One afternoon in February Chris Biddles made a decision on his quad that he would not have made at 8am. He’s still suffering the consequences, but thanks to surgeons, friends and family is making a good recovery.

“His prognosis is poor with an extremely high risk of avascular necrosis (bone or tissue death caused by deprivation of blood supply). Patient can expect long-term pain and lack of mobility.”

That was the only time I nearly cried. Despite the above, three days earlier, February 1 would have to be the luckiest day of my life.

To understand this we need to go back to November 2018 when I decided to get a total knee replacement. This was booked for February 26. For eight weeks through December and January we worked seven days a week having only Christmas Day and New Year’s Day off and one Saturday fishing.

We worked long hours so I could have eight weeks off-farm giving the new knee every chance to recover properly. By the end of January I was exhausted and I knew it. I only had a couple more days’ stock work to do and we were a month ahead and I would be ready for that new knee.

However, on the afternoon of February 1 I made a stupid and dumb decision. That has changed everything for me.

The biggest message I took home was that at 2pm you would make a decision on your quad that you would not make at 8am.

I was on my quad moving weaned cows, my dogs jumped off the quad and for some ridiculous reason I turned back and went down a hill I had no intention of going down. The quad went end-over-end. I was catapulted off with the quad following behind me.

The next I knew the quad was upside down with the back bars sitting on my ankle. I wrenched my ankle out and knew immediately it was bad. I thought if I could pull myself up on one leg I might be able to tip the quad back on its wheels to fetch help.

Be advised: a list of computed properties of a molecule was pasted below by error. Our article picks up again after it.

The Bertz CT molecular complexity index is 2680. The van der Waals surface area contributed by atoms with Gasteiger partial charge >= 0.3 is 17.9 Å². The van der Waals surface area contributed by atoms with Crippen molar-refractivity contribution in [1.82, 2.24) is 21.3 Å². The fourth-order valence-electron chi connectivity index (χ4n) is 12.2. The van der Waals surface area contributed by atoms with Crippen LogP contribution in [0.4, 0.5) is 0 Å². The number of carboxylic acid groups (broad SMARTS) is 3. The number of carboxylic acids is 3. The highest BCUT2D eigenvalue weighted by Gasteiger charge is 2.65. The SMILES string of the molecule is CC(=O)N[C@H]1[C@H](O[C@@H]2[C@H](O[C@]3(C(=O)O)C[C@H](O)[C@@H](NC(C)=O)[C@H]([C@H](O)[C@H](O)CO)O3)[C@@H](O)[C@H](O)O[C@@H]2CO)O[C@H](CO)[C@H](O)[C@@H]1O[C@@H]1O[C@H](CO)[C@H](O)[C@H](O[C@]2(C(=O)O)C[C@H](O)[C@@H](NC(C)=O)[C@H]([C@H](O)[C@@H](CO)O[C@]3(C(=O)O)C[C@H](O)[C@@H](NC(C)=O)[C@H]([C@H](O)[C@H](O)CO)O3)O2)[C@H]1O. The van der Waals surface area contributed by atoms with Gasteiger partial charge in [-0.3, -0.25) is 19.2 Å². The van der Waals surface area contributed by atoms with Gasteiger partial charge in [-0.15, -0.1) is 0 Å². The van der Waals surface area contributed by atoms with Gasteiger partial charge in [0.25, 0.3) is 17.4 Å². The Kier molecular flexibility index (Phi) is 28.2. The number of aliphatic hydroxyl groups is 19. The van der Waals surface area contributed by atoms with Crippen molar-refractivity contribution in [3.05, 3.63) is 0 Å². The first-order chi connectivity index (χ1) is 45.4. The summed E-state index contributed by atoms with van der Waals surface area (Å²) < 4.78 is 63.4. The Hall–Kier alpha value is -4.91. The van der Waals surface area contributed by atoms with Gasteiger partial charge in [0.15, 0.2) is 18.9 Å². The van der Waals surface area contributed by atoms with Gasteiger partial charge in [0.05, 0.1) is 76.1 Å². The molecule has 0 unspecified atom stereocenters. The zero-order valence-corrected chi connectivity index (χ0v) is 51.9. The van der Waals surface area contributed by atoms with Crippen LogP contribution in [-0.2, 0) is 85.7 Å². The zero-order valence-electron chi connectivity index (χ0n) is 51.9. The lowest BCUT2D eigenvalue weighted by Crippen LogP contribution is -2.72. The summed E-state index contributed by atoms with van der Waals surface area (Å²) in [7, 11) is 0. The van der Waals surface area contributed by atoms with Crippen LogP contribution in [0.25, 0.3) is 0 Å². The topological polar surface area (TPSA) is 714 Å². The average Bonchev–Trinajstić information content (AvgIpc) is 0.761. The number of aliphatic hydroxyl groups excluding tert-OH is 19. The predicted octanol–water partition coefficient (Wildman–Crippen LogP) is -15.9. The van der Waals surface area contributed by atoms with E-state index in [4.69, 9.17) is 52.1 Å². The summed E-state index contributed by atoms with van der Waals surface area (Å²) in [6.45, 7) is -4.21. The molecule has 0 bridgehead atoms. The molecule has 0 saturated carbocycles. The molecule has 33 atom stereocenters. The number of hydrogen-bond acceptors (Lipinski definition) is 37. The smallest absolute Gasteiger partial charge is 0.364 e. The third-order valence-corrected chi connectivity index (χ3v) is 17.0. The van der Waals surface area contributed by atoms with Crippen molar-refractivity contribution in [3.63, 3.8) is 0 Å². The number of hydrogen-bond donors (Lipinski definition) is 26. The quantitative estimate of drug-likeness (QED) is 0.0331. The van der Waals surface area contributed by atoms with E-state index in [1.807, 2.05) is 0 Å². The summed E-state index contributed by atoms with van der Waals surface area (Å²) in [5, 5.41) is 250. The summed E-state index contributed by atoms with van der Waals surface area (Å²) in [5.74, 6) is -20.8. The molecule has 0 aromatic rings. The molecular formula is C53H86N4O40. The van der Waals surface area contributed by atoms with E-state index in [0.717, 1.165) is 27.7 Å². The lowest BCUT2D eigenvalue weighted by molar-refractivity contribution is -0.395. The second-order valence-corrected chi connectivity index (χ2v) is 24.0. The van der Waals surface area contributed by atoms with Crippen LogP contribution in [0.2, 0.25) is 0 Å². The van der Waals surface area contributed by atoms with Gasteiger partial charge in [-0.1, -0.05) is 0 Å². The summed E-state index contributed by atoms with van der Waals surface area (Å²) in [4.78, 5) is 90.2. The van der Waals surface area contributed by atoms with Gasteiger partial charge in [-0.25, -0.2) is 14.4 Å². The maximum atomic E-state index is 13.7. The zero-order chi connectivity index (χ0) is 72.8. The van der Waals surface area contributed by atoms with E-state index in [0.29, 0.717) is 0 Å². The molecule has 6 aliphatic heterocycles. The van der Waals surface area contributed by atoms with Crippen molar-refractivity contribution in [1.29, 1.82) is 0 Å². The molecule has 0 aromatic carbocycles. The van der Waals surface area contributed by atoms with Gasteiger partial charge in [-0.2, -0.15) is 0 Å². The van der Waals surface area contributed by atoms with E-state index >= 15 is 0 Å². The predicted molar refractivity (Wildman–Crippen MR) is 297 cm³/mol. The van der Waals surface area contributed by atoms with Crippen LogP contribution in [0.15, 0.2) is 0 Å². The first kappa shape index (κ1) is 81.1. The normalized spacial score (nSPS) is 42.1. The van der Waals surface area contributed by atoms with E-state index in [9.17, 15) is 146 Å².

That was when I discovered I had a broken shoulder. With no radio or telephone service I had to drag myself with one hand and one foot 30 metres up the hill to reach higher ground. I then radioed a Mayday twice.

Fortunately my daughter Joanne and son-in-law Charles had just come to our side of the farm to check a water tank. They heard the Mayday.

This was the second bit of luck for me. The first being that the quad did not land on my back or head.

Joanne called 111 while Charles came to collect me. Joanne told 111 she had no idea of my injuries but that the ambulance would not reach me. That was the next bit of luck, they dispatched a helicopter at the same time as the ambulance.

Both arrived together where Joanne and Charles had me on a mattress at their home. The paramedics began cutting my sock and my shirt to stabilise the injuries. The ankle was a compound fracture with bone and flesh protruding badly. The shoulder was more difficult to work out but for some reason I knew that the ball at the top of the arm was not sitting in the socket. It turns out that ball was broken like a boiled egg and well out of place.